“No sin is truly repented of, till it be pardoned; nor is the sinner ever melted so much into godly sorrow, as when he knows that his iniquities are forgiven. The faith of pardon melts the adamantine (hard, impenetrable-J.F.) heart, makes the head waters, and the eyes a fountain of tears.
“No sin is truly repented of, till it be pardoned…”
It is by viewing our sins, by an appropriating faith, as laid upon the Lamb of God, and Him as pierced for them, that we attain the lively exercise of evangelical repentance. The more our hearts are enabled to trust that the Lord Jesus ‘was wounded for our transgressions, and was bruised for our iniquities,’ the more will we abhor them, and turn from the love and practice of them.”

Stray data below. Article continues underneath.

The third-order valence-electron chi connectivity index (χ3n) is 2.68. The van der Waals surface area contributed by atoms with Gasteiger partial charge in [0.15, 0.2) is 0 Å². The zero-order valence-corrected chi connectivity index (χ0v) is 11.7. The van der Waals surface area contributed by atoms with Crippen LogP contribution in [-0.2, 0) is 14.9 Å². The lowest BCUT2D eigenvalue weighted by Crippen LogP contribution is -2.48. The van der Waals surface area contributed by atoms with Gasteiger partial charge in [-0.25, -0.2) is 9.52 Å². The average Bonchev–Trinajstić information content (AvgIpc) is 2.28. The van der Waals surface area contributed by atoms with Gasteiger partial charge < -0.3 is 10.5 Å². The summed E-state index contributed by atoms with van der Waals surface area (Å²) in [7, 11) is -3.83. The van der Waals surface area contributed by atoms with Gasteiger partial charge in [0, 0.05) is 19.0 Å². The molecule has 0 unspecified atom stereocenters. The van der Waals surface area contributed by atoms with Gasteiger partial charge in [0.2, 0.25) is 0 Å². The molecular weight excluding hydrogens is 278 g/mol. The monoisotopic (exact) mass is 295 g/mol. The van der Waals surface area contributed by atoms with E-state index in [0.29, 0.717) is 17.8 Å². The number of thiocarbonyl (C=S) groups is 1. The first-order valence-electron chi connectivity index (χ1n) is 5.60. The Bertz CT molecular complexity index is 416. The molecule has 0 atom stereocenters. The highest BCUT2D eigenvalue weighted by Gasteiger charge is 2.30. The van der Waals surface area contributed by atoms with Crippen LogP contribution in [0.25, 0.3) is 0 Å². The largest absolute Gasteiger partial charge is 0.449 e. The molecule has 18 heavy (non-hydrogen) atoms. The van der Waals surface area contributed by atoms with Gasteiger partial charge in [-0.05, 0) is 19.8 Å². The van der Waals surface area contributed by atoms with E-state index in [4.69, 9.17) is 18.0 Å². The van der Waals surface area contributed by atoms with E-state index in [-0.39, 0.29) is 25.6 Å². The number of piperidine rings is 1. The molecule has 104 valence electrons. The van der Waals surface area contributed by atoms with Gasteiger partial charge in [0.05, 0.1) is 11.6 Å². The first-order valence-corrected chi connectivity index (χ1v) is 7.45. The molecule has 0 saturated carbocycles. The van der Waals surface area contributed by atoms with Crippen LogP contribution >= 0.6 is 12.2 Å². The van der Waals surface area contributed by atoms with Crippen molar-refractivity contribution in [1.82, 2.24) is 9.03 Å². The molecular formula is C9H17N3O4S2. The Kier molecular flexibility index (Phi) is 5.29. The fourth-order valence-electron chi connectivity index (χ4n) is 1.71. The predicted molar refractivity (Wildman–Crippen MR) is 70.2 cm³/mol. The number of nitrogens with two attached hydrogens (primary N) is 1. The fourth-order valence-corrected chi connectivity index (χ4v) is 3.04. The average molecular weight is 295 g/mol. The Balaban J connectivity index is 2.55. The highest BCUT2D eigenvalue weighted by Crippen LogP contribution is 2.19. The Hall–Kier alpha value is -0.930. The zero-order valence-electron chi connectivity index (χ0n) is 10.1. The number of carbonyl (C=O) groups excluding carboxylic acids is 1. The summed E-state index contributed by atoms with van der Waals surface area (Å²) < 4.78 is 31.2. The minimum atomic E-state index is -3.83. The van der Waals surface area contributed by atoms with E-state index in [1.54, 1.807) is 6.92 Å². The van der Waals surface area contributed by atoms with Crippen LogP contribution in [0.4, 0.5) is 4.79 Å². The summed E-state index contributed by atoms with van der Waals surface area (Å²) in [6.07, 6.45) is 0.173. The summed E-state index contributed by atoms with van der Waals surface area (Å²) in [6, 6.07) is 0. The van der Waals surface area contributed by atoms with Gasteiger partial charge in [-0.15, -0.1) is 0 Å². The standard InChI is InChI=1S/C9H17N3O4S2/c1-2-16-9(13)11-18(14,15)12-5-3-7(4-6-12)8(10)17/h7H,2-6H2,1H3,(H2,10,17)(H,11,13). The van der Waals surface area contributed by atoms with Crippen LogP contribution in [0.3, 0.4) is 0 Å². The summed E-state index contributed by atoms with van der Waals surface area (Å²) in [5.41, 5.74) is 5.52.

John Colquhoun, Evangelical Repentance, “The Priority of Justification to the First Exercise of True Repentance,” p. 108